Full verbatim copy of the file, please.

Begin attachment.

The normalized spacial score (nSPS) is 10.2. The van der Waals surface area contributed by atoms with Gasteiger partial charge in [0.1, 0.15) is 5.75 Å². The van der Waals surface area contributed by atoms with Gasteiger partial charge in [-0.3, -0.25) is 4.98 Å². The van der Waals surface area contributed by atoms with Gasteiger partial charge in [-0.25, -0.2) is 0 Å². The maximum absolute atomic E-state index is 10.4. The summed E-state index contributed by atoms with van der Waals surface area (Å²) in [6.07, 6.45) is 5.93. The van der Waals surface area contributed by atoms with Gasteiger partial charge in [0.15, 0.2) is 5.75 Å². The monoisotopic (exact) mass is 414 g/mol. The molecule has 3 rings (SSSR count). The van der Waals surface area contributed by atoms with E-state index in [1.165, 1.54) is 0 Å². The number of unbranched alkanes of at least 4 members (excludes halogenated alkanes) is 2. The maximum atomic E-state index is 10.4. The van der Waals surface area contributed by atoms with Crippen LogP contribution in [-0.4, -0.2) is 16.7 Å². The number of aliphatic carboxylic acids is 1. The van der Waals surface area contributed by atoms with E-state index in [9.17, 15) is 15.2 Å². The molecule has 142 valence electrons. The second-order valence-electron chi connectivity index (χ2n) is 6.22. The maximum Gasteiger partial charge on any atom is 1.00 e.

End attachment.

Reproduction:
The normalized spacial score (nSPS) is 10.2. The van der Waals surface area contributed by atoms with Gasteiger partial charge in [0.1, 0.15) is 5.75 Å². The van der Waals surface area contributed by atoms with Gasteiger partial charge in [-0.3, -0.25) is 4.98 Å². The van der Waals surface area contributed by atoms with Gasteiger partial charge in [-0.25, -0.2) is 0 Å². The maximum absolute atomic E-state index is 10.4. The summed E-state index contributed by atoms with van der Waals surface area (Å²) in [6.07, 6.45) is 5.93. The van der Waals surface area contributed by atoms with Gasteiger partial charge in [0.15, 0.2) is 5.75 Å². The monoisotopic (exact) mass is 414 g/mol. The molecule has 3 rings (SSSR count). The van der Waals surface area contributed by atoms with E-state index in [1.165, 1.54) is 0 Å². The number of unbranched alkanes of at least 4 members (excludes halogenated alkanes) is 2. The maximum atomic E-state index is 10.4. The van der Waals surface area contributed by atoms with Crippen LogP contribution in [-0.4, -0.2) is 16.7 Å². The number of aliphatic carboxylic acids is 1. The van der Waals surface area contributed by atoms with E-state index in [9.17, 15) is 15.2 Å². The molecule has 142 valence electrons. The second-order valence-electron chi connectivity index (χ2n) is 6.22. The maximum Gasteiger partial charge on any atom is 1.00 e.